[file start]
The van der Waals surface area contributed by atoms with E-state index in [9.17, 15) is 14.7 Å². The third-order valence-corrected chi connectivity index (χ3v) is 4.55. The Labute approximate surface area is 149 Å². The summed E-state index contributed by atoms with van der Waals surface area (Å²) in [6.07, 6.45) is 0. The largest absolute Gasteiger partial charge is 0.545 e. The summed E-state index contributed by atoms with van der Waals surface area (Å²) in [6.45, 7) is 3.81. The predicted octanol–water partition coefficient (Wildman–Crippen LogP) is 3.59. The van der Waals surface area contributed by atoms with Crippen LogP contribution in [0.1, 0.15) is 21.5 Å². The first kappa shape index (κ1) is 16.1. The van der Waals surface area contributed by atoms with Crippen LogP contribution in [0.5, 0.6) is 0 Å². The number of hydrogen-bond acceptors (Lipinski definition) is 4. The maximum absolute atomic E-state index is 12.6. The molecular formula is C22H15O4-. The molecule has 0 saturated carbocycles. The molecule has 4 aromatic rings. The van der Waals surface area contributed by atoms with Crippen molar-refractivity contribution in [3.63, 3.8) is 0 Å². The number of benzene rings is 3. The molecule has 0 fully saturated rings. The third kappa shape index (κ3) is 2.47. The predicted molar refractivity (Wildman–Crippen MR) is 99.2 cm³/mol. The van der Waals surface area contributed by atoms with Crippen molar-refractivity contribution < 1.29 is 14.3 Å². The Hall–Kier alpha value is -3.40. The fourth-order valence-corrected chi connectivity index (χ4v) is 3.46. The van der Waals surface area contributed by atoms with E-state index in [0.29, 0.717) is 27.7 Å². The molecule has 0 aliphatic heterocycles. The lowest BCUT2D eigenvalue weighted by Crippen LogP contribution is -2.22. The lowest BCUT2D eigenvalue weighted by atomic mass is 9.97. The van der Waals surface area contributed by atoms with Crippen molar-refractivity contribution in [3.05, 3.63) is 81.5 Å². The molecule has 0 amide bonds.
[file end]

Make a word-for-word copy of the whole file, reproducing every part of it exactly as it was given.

The van der Waals surface area contributed by atoms with E-state index in [9.17, 15) is 14.7 Å². The third-order valence-corrected chi connectivity index (χ3v) is 4.55. The Labute approximate surface area is 149 Å². The summed E-state index contributed by atoms with van der Waals surface area (Å²) in [6.07, 6.45) is 0. The largest absolute Gasteiger partial charge is 0.545 e. The summed E-state index contributed by atoms with van der Waals surface area (Å²) in [6.45, 7) is 3.81. The predicted octanol–water partition coefficient (Wildman–Crippen LogP) is 3.59. The van der Waals surface area contributed by atoms with Crippen LogP contribution in [0.1, 0.15) is 21.5 Å². The first kappa shape index (κ1) is 16.1. The van der Waals surface area contributed by atoms with Crippen LogP contribution in [0.5, 0.6) is 0 Å². The number of hydrogen-bond acceptors (Lipinski definition) is 4. The maximum absolute atomic E-state index is 12.6. The molecular formula is C22H15O4-. The molecule has 0 saturated carbocycles. The molecule has 4 aromatic rings. The van der Waals surface area contributed by atoms with Crippen molar-refractivity contribution in [3.63, 3.8) is 0 Å². The number of benzene rings is 3. The molecule has 0 fully saturated rings. The third kappa shape index (κ3) is 2.47. The predicted molar refractivity (Wildman–Crippen MR) is 99.2 cm³/mol. The van der Waals surface area contributed by atoms with Crippen molar-refractivity contribution < 1.29 is 14.3 Å². The Hall–Kier alpha value is -3.40. The fourth-order valence-corrected chi connectivity index (χ4v) is 3.46. The van der Waals surface area contributed by atoms with E-state index in [0.29, 0.717) is 27.7 Å². The molecule has 0 aliphatic heterocycles. The lowest BCUT2D eigenvalue weighted by Crippen LogP contribution is -2.22. The lowest BCUT2D eigenvalue weighted by atomic mass is 9.97. The van der Waals surface area contributed by atoms with Crippen molar-refractivity contribution in [3.05, 3.63) is 81.5 Å². The molecule has 0 amide bonds.